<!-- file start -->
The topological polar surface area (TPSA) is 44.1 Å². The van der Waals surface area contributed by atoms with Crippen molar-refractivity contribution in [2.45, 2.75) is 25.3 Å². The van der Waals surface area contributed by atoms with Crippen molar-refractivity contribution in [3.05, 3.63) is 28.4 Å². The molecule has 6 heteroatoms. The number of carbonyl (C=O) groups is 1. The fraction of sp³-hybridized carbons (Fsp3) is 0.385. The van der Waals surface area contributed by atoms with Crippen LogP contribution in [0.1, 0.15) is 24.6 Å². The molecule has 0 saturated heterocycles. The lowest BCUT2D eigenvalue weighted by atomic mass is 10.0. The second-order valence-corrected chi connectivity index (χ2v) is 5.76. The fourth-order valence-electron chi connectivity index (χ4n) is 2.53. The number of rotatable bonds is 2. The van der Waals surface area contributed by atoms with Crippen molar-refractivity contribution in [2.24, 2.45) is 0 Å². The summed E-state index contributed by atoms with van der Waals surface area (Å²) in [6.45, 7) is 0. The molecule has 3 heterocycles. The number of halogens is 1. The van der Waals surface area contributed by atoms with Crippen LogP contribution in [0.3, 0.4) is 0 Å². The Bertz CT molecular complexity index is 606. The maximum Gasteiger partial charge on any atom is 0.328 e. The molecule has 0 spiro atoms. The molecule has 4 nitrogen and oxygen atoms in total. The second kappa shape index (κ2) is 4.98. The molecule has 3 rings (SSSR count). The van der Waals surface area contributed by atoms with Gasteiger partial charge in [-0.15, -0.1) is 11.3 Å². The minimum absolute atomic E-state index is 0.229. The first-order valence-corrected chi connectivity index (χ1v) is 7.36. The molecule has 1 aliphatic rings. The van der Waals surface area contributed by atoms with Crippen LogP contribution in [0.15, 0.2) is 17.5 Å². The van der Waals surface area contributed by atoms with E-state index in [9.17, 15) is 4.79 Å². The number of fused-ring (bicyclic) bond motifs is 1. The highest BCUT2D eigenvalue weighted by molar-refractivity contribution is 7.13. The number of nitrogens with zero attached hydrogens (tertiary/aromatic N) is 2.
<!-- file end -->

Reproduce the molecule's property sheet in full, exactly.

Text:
The topological polar surface area (TPSA) is 44.1 Å². The van der Waals surface area contributed by atoms with Crippen molar-refractivity contribution in [2.45, 2.75) is 25.3 Å². The van der Waals surface area contributed by atoms with Crippen molar-refractivity contribution in [3.05, 3.63) is 28.4 Å². The molecule has 6 heteroatoms. The number of carbonyl (C=O) groups is 1. The fraction of sp³-hybridized carbons (Fsp3) is 0.385. The van der Waals surface area contributed by atoms with Crippen LogP contribution in [0.1, 0.15) is 24.6 Å². The molecule has 0 saturated heterocycles. The lowest BCUT2D eigenvalue weighted by atomic mass is 10.0. The second-order valence-corrected chi connectivity index (χ2v) is 5.76. The fourth-order valence-electron chi connectivity index (χ4n) is 2.53. The number of rotatable bonds is 2. The van der Waals surface area contributed by atoms with Crippen molar-refractivity contribution in [2.24, 2.45) is 0 Å². The summed E-state index contributed by atoms with van der Waals surface area (Å²) in [6.45, 7) is 0. The molecule has 3 heterocycles. The number of halogens is 1. The van der Waals surface area contributed by atoms with Crippen LogP contribution in [0.3, 0.4) is 0 Å². The Bertz CT molecular complexity index is 606. The maximum Gasteiger partial charge on any atom is 0.328 e. The molecule has 0 spiro atoms. The molecule has 4 nitrogen and oxygen atoms in total. The second kappa shape index (κ2) is 4.98. The molecule has 3 rings (SSSR count). The van der Waals surface area contributed by atoms with Gasteiger partial charge in [-0.15, -0.1) is 11.3 Å². The minimum absolute atomic E-state index is 0.229. The first-order valence-corrected chi connectivity index (χ1v) is 7.36. The molecule has 1 aliphatic rings. The van der Waals surface area contributed by atoms with Crippen LogP contribution in [0.15, 0.2) is 17.5 Å². The van der Waals surface area contributed by atoms with E-state index in [9.17, 15) is 4.79 Å². The number of fused-ring (bicyclic) bond motifs is 1. The highest BCUT2D eigenvalue weighted by molar-refractivity contribution is 7.13. The number of nitrogens with zero attached hydrogens (tertiary/aromatic N) is 2.